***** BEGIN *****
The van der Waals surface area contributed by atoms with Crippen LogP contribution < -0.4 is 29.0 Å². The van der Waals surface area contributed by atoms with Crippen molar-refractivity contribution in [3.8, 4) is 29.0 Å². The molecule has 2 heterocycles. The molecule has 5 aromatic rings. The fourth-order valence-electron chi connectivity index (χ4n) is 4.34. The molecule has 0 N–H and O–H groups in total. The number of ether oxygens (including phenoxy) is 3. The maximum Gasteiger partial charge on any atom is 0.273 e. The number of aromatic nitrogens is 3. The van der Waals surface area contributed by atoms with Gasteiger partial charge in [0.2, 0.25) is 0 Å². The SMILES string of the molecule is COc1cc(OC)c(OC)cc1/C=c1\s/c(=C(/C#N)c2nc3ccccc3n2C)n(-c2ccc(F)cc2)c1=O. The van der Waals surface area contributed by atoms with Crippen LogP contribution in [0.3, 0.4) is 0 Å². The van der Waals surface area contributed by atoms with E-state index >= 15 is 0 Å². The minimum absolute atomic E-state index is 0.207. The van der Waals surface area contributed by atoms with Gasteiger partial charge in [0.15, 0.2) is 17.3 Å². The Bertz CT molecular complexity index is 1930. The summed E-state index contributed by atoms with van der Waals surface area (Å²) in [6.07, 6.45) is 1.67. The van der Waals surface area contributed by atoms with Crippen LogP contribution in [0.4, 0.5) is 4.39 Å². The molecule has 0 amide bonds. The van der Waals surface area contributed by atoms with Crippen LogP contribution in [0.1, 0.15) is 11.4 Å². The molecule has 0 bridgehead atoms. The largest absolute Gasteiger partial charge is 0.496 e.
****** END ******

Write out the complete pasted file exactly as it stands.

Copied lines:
The van der Waals surface area contributed by atoms with Crippen LogP contribution < -0.4 is 29.0 Å². The van der Waals surface area contributed by atoms with Crippen molar-refractivity contribution in [3.8, 4) is 29.0 Å². The molecule has 2 heterocycles. The molecule has 5 aromatic rings. The fourth-order valence-electron chi connectivity index (χ4n) is 4.34. The molecule has 0 N–H and O–H groups in total. The number of ether oxygens (including phenoxy) is 3. The maximum Gasteiger partial charge on any atom is 0.273 e. The number of aromatic nitrogens is 3. The van der Waals surface area contributed by atoms with Gasteiger partial charge in [0.2, 0.25) is 0 Å². The SMILES string of the molecule is COc1cc(OC)c(OC)cc1/C=c1\s/c(=C(/C#N)c2nc3ccccc3n2C)n(-c2ccc(F)cc2)c1=O. The van der Waals surface area contributed by atoms with Crippen LogP contribution in [0.3, 0.4) is 0 Å². The van der Waals surface area contributed by atoms with E-state index >= 15 is 0 Å². The minimum absolute atomic E-state index is 0.207. The van der Waals surface area contributed by atoms with Gasteiger partial charge in [0.15, 0.2) is 17.3 Å². The Bertz CT molecular complexity index is 1930. The summed E-state index contributed by atoms with van der Waals surface area (Å²) in [6.07, 6.45) is 1.67. The van der Waals surface area contributed by atoms with Crippen LogP contribution in [0.4, 0.5) is 4.39 Å². The molecule has 0 amide bonds. The van der Waals surface area contributed by atoms with Crippen LogP contribution in [0.1, 0.15) is 11.4 Å². The molecule has 0 bridgehead atoms. The largest absolute Gasteiger partial charge is 0.496 e.